Fugitives the Media Forgot

Media attention and political wrangling surround the high-profile cases of Karadzic, Mladic and Gotovina - but what of the four other indictees still on the run?

Fugitives the Media Forgot

Media attention and political wrangling surround the high-profile cases of Karadzic, Mladic and Gotovina - but what of the four other indictees still on the run?

Much column-space is given over in the international media to the three most notorious war crimes suspects still on the run years after being indicted by the Hague tribunal – Bosnian Serb president Radovan Karadzic, his army chief Ratko Mladic and Croatian general Ante Gotovina.

But care should be taken not to overlook four other senior figures who remain at large, despite having been charged with some of the worst atrocities of the Balkans wars, observers say.

While these last remaining fugitives do not grab many headlines, the crimes they are accused of affected vast numbers of people in Bosnia, Croatia and Kosovo in the Nineties.

And further delays in transferring them to The Hague could jeopardise longstanding plans for the tribunal to wind down its work over the next few years.

Perhaps the most infamous of these four fugitives is former Serbian police chief Vlastimir Djordjevic, accused of involvement in a brutal campaign to drive hundreds of thousands of Kosovo Albanians from their homes in 1999.

Also on the list is Zdravko Tolimir, who was assistant commander for intelligence and security of the Bosnian Serb army’s main staff when its troops executed thousands of Muslim men from the town of Srebrenica in 1995.

The third is Stojan Zupljanin, onetime chief of police in Banja Luka and later an adviser to the Bosnian Serb president. Zupljanin allegedly played a part in a violent campaign in the early Nineties to “cleanse” large parts of Bosnia of non-Serbs.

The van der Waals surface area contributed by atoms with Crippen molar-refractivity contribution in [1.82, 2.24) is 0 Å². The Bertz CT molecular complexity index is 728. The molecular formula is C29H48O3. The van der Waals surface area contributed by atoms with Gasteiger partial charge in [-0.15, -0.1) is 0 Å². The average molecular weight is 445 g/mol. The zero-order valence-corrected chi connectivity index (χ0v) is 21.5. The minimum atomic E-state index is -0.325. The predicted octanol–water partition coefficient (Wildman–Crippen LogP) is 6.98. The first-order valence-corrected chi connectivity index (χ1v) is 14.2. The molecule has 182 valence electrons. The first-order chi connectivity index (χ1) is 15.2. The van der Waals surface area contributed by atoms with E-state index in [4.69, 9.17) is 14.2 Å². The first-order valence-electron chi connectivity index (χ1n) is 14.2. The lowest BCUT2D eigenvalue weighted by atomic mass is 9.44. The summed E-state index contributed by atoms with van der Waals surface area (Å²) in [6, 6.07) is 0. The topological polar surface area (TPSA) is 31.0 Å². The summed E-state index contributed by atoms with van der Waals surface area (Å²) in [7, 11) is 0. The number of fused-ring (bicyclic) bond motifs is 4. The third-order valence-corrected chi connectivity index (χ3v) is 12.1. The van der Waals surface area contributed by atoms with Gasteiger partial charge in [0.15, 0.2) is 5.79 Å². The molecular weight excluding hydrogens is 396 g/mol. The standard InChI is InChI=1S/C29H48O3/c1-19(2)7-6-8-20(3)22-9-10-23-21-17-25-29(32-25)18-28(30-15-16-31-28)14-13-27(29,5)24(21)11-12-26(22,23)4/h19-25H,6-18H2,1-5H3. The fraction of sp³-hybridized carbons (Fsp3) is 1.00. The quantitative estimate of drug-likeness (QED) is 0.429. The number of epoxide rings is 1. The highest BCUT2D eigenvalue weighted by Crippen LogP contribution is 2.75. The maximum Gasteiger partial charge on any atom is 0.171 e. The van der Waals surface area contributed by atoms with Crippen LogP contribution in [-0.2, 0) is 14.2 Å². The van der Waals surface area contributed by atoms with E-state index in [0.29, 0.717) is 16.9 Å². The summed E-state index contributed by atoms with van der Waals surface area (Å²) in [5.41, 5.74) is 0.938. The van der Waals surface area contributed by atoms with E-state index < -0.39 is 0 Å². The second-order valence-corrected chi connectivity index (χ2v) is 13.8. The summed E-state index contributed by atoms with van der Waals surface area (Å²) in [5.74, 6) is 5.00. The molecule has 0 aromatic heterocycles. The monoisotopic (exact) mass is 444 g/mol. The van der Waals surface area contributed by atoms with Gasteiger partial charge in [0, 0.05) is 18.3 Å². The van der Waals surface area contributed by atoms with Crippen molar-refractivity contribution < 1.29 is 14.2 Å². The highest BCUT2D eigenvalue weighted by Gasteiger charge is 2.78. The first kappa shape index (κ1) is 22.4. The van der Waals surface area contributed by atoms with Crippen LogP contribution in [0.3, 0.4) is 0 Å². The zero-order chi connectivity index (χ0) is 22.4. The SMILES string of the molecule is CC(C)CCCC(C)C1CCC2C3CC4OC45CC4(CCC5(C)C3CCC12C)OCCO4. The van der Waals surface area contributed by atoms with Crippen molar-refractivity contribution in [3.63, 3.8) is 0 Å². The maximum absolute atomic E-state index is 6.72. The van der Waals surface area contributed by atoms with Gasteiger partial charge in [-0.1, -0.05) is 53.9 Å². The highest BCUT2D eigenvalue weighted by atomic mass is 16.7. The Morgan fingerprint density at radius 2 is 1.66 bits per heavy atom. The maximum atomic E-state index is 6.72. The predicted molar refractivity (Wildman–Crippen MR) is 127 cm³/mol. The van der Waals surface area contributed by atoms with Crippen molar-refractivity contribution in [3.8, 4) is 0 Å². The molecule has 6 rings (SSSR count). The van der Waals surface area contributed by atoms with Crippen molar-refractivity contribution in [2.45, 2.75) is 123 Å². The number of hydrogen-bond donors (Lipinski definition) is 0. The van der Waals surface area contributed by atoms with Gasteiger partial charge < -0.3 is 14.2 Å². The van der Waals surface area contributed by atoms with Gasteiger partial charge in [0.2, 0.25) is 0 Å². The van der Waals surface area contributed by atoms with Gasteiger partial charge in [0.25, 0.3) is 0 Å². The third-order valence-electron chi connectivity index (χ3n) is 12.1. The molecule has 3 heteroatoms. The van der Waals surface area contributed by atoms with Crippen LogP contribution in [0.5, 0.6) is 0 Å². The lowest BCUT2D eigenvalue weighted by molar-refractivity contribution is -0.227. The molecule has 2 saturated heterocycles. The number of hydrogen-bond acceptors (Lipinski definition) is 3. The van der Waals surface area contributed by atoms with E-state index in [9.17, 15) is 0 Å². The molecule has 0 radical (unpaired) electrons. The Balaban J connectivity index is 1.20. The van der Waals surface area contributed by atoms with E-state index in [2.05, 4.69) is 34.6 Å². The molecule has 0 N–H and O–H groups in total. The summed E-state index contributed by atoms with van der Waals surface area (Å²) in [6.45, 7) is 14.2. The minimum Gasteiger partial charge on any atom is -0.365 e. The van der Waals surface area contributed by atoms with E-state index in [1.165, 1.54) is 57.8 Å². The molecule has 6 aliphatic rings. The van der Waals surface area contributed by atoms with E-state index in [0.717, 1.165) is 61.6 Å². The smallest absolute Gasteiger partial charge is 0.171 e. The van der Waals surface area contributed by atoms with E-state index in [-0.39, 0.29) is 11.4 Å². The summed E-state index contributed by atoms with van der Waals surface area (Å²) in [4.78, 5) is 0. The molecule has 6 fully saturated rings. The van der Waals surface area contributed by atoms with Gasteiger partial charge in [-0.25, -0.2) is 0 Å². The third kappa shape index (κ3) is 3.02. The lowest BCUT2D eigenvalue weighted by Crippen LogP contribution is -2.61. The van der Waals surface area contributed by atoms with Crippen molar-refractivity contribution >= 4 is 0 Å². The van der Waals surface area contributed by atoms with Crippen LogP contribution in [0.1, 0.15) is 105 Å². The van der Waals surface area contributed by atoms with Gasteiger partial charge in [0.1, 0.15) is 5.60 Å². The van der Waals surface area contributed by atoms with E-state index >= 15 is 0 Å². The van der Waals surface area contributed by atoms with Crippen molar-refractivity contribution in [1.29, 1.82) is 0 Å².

Finally, the former president of the so-called Republic of Serbian Krajina, Goran Hadzic, also remains on the run. He is implicated in mass deportations and a number of killings, the most notorious being the massacre of over 260 people taken from a hospital in the Croatian town of Vukovar in 1991.

Florence Hartmann, a spokesperson for the Hague tribunal’s chief prosecutor Carla Del Ponte, is quite clear about the countries where the four are lying low. “Vlastimir Djordjevic is in Russia,” she told IWPR. Tolimir, Zupljanin and Hadzic are “mainly in Serbia”, she added, though they may also be spending time in Montenegro and in Bosnia and Hercegovina.

According to local media reports, Republika Srpska police and European Union peacekeepers launched raids as recently as October 10 at a property owned by Zupljanin in the town of Banja Luka; at a petrol station in Maslovare, where Zupljanin was born; and at an apartment belonging to an employee of the petrol station.

The latter two raids may well have been targeting what Hartmann describes as the “strong and well-organised” networks of supporters who protect the fugitives. At least in Tolimir’s case, Hartmann alleges, this includes support from within the Serbian army.

There were signs that backing from Serbian officials may also have helped facilitate Hadzic’s flight following his indictment by the tribunal last year. According to Del Ponte, the suspect’s disappearance from his home on July 13 came just hours after her office delivered a copy of his charge sheet to the Belgrade ministry of foreign affairs and to the Serbian embassy in The Hague.

But perhaps the most important factor making the fugitives’ lives easier is the apparent lack of political will to take action against them.